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    Sunday, May 19, 2024

    Here’s how the UConn men pulled off the repeat feat

    UConn head coach Dan Hurley celebrates cutting the net after the NCAA college Final Four championship basketball game against Purdue, Monday, April 8, 2024, in Glendale, Ariz. (AP Photo/Brynn Anderson)
    UConn celebrates their win against Purdue in the NCAA college Final Four championship basketball game, Monday, April 8, 2024, in Glendale, Ariz. (AP Photo/David J. Phillip)
    UConn guard Cam Spencer hugs UConn guard Stephon Castle (5) during the second half of the NCAA college Final Four championship basketball game against Purdue, Monday, April 8, 2024, in Glendale, Ariz. (AP Photo/Brynn Anderson)

    Back-to-back national championship winning celebrations are underway.

    The UConn basketball team received a hero’s welcome home at Gampel Pavilion on Wednesday night after returning from the Final Four in Arizona.

    Thousands of adoring fans will turn out Saturday in Hartford for the victory parade, which starts at 11 a.m. at the State Capitol building and ends in front of the XL Center on Trumbull Street.

    There will be a trip to the White House in UConn’s future, hometown celebrations for players and other public appearances.

    “It’s quite a lot of celebration, but I love it,” redshirt sophomore Alex Karaban, a member of last year’s title team. “The celebrations are worth it. It’s not often that I’ll be able to go to the White House twice. Throwing out first pitches is fun. I’ll be going back to Southborough (Mass.) and they’ll be calling me champ and stuff. It’s a blessing.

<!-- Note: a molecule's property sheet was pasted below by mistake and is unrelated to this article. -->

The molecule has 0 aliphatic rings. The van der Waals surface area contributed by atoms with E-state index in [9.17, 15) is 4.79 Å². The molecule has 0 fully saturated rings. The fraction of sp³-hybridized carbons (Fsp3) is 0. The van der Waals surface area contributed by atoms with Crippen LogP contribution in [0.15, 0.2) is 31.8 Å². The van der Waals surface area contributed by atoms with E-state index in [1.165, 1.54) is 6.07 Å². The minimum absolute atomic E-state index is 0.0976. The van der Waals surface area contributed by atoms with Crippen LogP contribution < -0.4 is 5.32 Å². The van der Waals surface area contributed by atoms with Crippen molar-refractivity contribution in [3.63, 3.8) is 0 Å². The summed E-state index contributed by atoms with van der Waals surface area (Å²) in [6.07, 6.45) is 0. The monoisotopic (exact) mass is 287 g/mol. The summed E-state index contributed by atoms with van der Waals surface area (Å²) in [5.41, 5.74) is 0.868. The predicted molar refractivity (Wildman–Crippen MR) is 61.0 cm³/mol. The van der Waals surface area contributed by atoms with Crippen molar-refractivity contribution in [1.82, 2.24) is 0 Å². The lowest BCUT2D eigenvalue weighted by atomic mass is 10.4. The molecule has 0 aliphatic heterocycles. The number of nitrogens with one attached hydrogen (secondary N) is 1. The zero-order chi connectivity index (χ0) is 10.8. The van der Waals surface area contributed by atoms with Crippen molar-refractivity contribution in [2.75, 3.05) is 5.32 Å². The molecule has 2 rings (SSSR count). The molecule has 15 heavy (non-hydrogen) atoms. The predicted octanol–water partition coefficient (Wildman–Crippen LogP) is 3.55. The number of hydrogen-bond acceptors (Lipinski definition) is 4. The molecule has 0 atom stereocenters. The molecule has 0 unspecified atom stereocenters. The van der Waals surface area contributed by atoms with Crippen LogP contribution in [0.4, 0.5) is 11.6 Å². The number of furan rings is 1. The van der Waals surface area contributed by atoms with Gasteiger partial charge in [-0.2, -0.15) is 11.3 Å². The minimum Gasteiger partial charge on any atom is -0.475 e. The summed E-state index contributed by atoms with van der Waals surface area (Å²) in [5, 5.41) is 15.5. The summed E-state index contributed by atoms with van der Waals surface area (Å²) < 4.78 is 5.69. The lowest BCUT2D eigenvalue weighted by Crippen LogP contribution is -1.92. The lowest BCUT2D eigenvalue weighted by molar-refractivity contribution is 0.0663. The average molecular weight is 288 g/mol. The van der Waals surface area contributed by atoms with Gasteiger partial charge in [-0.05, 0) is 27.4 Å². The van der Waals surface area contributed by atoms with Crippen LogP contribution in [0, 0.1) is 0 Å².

“I love it. I love everything that comes with it. … I’m just happy that our team is going to get talked about forever.”

    Coach Dan Hurley started talking about trying to three-peat shortly after UConn beat Purdue on Monday in Glendale to capture the program’s sixth national title – all in the last 25 years.

    Sounds crazy, right?

    Well, a year ago, few people outside the UConn basketball family believed the Huskies would become the first team to win consecutive titles in 17 years after losing starters Adama Sanogo, Andre Jackson, Jr., and Jordan Hawkins to the NBA and seeing the departure of key veteran reserves Joey Calcaterra and Nahiem Alleyne.

    Let’s delve deeper into how the Huskies pulled off the repeat feat.